The presentation hook is about my cat, and that seems to be something that people really connect with!
I think that another huge part of putting together routines is finding some sort of presentation hook that people can relate to. There are definitely people who are a lot better at this than me, but I’m trying…
When I was stage hosting a couple of weeks ago, one of the things that I was asked to do was a contest for the sponsor on the mainstage at the event. One day’s entertainment was geared towards a Spanish speaking audience, and I don’t really speak Spanish, but wanted to try.
I had one of the people on the catering staff who was from Mexico help me translate the beginning of my script.
That’s the opening of the script, but then I needed to figure out how to transition into English. So we wrote a little joke:
That was a great little transition joke, and the first joke I’ve written in another language.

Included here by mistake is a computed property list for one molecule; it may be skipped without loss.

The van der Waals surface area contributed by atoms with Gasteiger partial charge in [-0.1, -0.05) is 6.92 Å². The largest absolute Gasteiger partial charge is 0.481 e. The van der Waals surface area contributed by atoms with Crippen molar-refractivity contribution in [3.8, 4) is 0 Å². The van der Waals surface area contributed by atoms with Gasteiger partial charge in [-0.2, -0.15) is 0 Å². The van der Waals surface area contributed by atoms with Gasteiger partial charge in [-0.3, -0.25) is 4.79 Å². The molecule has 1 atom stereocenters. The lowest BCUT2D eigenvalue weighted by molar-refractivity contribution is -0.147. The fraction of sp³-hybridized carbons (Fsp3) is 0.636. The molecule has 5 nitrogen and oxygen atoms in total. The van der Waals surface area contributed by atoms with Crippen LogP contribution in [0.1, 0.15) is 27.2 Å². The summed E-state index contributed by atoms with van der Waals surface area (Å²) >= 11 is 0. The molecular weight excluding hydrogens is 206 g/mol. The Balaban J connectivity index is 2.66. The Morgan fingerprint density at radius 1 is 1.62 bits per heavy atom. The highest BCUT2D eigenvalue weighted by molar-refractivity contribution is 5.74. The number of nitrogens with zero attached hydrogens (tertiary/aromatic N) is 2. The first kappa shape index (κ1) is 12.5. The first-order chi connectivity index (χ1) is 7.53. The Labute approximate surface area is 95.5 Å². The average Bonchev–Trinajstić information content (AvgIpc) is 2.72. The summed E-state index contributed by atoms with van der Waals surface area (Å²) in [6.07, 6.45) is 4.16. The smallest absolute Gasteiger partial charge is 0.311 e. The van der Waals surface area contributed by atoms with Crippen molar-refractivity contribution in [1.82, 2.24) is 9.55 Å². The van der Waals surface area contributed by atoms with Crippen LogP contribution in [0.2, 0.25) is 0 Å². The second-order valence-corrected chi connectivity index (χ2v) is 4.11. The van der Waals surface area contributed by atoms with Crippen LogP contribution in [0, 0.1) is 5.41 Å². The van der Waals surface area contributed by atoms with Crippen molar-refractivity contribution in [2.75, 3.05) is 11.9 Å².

The lady helping write it also helped me with my pronunciation. I think people really appreciate when you make at attempt to communicate with them in their native language.
When I fly to gigs there’s always a little bit of a shopping list of things that I need to get for my show.
It is inconvenient to have to try to find these things sometimes, however it’s better than packing them for travel. I can fly with all the thing above, as I only need the matchboxes, not the actual matches. However the boxes can sometimes trigger a search and I want to reduce that chances that someone will go through my gear.
The things like the paper plates and the wipes are just dead weight and nothing specialized. I’d rather simply buy them when I arrive than have them make my bags overweight.